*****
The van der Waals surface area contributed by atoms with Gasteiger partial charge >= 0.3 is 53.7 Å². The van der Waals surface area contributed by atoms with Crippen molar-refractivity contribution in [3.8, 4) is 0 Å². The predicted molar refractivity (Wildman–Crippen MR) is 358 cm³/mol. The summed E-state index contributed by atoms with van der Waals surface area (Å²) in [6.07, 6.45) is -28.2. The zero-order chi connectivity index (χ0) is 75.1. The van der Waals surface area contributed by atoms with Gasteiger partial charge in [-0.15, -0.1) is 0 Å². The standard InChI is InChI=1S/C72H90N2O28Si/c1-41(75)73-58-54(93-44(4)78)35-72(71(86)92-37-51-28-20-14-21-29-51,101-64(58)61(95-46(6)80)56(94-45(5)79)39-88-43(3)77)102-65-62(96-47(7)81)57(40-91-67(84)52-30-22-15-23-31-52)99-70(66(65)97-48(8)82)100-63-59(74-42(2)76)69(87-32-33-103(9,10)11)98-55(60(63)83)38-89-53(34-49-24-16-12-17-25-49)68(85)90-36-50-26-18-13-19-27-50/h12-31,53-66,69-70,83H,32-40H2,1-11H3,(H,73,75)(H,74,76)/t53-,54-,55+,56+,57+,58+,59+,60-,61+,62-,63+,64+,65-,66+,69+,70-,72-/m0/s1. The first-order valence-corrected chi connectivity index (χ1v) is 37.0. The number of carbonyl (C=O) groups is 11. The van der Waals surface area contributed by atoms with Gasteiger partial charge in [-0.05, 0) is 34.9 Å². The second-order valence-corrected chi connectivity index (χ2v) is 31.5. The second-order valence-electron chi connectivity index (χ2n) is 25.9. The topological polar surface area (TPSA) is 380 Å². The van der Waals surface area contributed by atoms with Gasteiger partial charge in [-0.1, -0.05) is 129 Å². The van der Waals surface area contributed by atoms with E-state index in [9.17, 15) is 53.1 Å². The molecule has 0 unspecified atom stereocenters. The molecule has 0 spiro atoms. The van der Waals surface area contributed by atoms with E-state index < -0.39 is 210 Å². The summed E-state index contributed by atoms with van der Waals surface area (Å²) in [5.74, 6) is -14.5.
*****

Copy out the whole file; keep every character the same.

The van der Waals surface area contributed by atoms with Gasteiger partial charge >= 0.3 is 53.7 Å². The van der Waals surface area contributed by atoms with Crippen molar-refractivity contribution in [3.8, 4) is 0 Å². The predicted molar refractivity (Wildman–Crippen MR) is 358 cm³/mol. The summed E-state index contributed by atoms with van der Waals surface area (Å²) in [6.07, 6.45) is -28.2. The zero-order chi connectivity index (χ0) is 75.1. The van der Waals surface area contributed by atoms with Gasteiger partial charge in [-0.15, -0.1) is 0 Å². The standard InChI is InChI=1S/C72H90N2O28Si/c1-41(75)73-58-54(93-44(4)78)35-72(71(86)92-37-51-28-20-14-21-29-51,101-64(58)61(95-46(6)80)56(94-45(5)79)39-88-43(3)77)102-65-62(96-47(7)81)57(40-91-67(84)52-30-22-15-23-31-52)99-70(66(65)97-48(8)82)100-63-59(74-42(2)76)69(87-32-33-103(9,10)11)98-55(60(63)83)38-89-53(34-49-24-16-12-17-25-49)68(85)90-36-50-26-18-13-19-27-50/h12-31,53-66,69-70,83H,32-40H2,1-11H3,(H,73,75)(H,74,76)/t53-,54-,55+,56+,57+,58+,59+,60-,61+,62-,63+,64+,65-,66+,69+,70-,72-/m0/s1. The first-order valence-corrected chi connectivity index (χ1v) is 37.0. The number of carbonyl (C=O) groups is 11. The van der Waals surface area contributed by atoms with Gasteiger partial charge in [-0.05, 0) is 34.9 Å². The second-order valence-corrected chi connectivity index (χ2v) is 31.5. The second-order valence-electron chi connectivity index (χ2n) is 25.9. The topological polar surface area (TPSA) is 380 Å². The van der Waals surface area contributed by atoms with Gasteiger partial charge in [-0.1, -0.05) is 129 Å². The van der Waals surface area contributed by atoms with E-state index in [9.17, 15) is 53.1 Å². The molecule has 0 unspecified atom stereocenters. The molecule has 0 spiro atoms. The van der Waals surface area contributed by atoms with E-state index < -0.39 is 210 Å². The summed E-state index contributed by atoms with van der Waals surface area (Å²) in [5.74, 6) is -14.5.